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The Arabs change their strategy

Those Israeli bombs which fell on June 6 greatly improved Menachem Begin's election prospect at home in Israel. There was another fallout from those bombs which was not included in Mr. Begin's calculations. It will have longer-term results.

Have you noticed that Iraq has not retaliated in kind?

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Instead of using the old "eye for an eye" formula against Israel, Iraq joined the United States in drafting a UN resolution which was not even punitive. The Iraqi government was more eager to put itself on the side of the US than to exact its pound of flesh from Israel.

The explanation comes in two parts. The first is obvious, the second subtler -- and more important.

The first is that Iraq has ever since 1973 been shifting its orientation from Moscow toward the West. The shift began when its new oil profits found more attractive goods on Western than on Moscow shelves. It was accentuated when Moscow proved reluctant to provide more weapons for use in Iraq's war against Iran. The Soviet have tried to remain neutral in that war, presumably to keep their options open toward Iran.

What use oil riches if Moscow has no goods? And what use is a friendship treaty with Moscow if the Soviets decline to aid Iraq in its war against its own old enemy Iran?

This has left a wide open opportunity for Western merchants, Western ideas, and US diplomacy. It was seized. It flourished in the nonpunitive censure of Israel. The burgeoning progresses. Secretary Haig and US Ambassador of the United Nations Jeane J. Kirkpatrick have become rivals for the credit for the new chumminess with Iraq. The Reagan White House backs Mrs. Kirkpatrick. She is called a "heroine" at the White House because she negotiated that deal with the foreign minister of Iraq.

So the picture left from the episode is not the usual one of the US holding a protective shield in front of Israel against vengeful, bomb-hurling Arabs clamoring for Israel's destruction.

Instead, we have a most unusual picture of the US in closer diplomatic association with an Arab country than with Israel.

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This is the most dramatic expression yet of a change in Arab strategy toward Israel which has long been preached by some of the more moderate Arabs, led by President Sadat of Egypt. The object of this new Arab strategy is to dispel from the Middle East situation what has for 30 years been Israel's most powerful advantage against the Arabs.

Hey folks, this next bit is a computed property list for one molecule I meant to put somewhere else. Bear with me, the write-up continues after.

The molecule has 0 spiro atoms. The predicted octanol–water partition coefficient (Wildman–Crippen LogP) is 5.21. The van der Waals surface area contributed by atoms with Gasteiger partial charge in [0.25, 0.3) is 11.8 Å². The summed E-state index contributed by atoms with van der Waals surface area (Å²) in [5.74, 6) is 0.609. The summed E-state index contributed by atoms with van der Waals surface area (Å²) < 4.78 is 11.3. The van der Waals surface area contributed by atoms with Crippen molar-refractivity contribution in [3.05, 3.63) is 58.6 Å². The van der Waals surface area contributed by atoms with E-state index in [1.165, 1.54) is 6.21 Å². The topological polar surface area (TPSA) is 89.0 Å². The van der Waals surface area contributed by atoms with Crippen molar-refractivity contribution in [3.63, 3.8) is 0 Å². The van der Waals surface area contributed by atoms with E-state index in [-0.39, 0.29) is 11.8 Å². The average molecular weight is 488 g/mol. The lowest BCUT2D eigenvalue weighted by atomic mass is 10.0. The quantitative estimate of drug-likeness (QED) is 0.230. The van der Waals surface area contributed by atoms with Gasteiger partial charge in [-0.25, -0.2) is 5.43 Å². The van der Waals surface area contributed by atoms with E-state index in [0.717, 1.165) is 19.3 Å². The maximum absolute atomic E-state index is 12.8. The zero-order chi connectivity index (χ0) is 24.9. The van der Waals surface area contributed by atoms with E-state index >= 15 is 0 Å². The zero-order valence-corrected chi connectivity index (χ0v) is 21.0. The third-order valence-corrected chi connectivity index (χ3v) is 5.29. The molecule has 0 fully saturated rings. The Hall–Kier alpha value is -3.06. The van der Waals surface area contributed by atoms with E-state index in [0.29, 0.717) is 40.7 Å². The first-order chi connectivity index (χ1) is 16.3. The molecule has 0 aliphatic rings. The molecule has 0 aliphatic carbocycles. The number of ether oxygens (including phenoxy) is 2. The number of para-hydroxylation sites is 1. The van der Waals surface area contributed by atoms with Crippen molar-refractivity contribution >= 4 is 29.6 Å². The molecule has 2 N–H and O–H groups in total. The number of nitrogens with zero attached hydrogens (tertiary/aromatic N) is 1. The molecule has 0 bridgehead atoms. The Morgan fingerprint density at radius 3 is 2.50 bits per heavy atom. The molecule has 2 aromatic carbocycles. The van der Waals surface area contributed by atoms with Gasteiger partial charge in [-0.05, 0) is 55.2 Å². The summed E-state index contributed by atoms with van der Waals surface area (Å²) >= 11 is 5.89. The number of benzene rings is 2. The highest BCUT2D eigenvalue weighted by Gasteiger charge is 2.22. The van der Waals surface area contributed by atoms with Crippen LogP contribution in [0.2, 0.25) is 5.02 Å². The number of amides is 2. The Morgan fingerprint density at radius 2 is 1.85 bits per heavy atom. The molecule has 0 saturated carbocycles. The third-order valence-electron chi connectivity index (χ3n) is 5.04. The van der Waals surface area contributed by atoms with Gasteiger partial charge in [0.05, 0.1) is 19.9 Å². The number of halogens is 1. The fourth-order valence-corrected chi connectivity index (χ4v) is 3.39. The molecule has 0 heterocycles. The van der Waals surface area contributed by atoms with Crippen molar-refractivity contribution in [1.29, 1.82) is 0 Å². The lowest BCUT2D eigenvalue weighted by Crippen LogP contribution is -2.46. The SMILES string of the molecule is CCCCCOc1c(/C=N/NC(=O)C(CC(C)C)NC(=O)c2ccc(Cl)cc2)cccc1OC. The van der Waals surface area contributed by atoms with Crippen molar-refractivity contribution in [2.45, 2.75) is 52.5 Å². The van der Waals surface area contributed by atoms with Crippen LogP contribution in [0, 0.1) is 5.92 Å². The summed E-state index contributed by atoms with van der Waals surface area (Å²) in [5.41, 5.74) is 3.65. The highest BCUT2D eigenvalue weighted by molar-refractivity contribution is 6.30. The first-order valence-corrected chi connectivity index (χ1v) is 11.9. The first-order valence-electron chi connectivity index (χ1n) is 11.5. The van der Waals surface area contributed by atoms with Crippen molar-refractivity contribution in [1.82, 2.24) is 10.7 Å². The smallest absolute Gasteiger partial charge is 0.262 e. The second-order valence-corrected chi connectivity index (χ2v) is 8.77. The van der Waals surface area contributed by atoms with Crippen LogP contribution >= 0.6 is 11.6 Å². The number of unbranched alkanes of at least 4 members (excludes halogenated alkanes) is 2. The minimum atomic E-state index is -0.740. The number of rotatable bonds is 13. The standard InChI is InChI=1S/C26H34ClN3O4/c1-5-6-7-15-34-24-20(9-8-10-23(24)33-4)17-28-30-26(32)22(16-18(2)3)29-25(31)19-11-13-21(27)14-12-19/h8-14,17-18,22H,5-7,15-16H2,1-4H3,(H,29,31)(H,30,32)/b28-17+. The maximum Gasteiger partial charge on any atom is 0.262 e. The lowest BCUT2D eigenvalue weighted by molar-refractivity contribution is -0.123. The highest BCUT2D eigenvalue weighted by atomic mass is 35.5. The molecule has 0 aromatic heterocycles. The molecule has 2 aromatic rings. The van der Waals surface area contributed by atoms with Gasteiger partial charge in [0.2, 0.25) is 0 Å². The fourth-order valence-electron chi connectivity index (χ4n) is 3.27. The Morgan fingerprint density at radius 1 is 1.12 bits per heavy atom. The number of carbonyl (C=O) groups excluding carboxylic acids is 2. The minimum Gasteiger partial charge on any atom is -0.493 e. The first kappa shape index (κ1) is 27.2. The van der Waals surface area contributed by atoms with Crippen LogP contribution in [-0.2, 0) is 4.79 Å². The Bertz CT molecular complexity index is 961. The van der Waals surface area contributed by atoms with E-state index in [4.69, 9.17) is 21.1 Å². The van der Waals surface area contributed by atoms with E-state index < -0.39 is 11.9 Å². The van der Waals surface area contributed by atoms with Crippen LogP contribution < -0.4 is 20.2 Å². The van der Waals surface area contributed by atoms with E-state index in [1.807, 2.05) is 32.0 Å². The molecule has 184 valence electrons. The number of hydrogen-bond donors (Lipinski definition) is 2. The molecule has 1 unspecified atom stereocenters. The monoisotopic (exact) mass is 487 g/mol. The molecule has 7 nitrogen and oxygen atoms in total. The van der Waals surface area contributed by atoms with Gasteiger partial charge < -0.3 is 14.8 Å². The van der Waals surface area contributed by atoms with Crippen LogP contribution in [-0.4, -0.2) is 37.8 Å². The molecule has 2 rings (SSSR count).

That advantage has been the doctine of implacable Arab hostility toward Israel.

On the basis of that doctrine the US Congress every year votes Israel the largest subsidy (on a per capita basis) which any country in history ever paid to another. And on the basis of that doctrine the US makes available to Israel its latest and best weapons enabling Israel to be the military master of the Middle East, a position attested by the ease and success of its June 6 bombing attack on Iraq.

Israel has been the winner in all four of its wars with its Arab neighbors, and substantially increases its territories at Arab expense in three of those wars. Only in the 1956 war did the Israelis fail to gain territory, and that was only because after the fighting was over President Eisenhower forced them to get back out of the Sinai peninsula which they had overrun quickly and easily in the first phase of that war.

But in spite of repeated Israeli victories and the steady expansion of territory under Israeli control the popular picture persists of a fragile and vulnerable Israel about to be overwhelmed by hordes of angry Arabs bent on Israel's destruction.

The Arabs themselves have frequently fortified the picture and the doctrine. Iraq in fact considers itself still to be in a state of war with Israel. Only Egypt has formally accepted the existence of Israel and its right to continued existence.

Suppose that all the Arabs changed their tactics and their strategy, recognized the existence of Israel, and followed Egypt down the road to peace with Israel. They would wipe out the doctrine of implacable Arab hostility toward Israel. And they would wipe out the basis for America's annual subsidy to Israel. The propaganda advantage would shift from Israel's side to the Arab side.

Iraq's collaboration with the US in producing a nonpunitive response to Israel's bombs is only one step down the road of a new Arab strategy.Arabs may not be able to keep on that road, but if they do t he Middle East will never be the same again.

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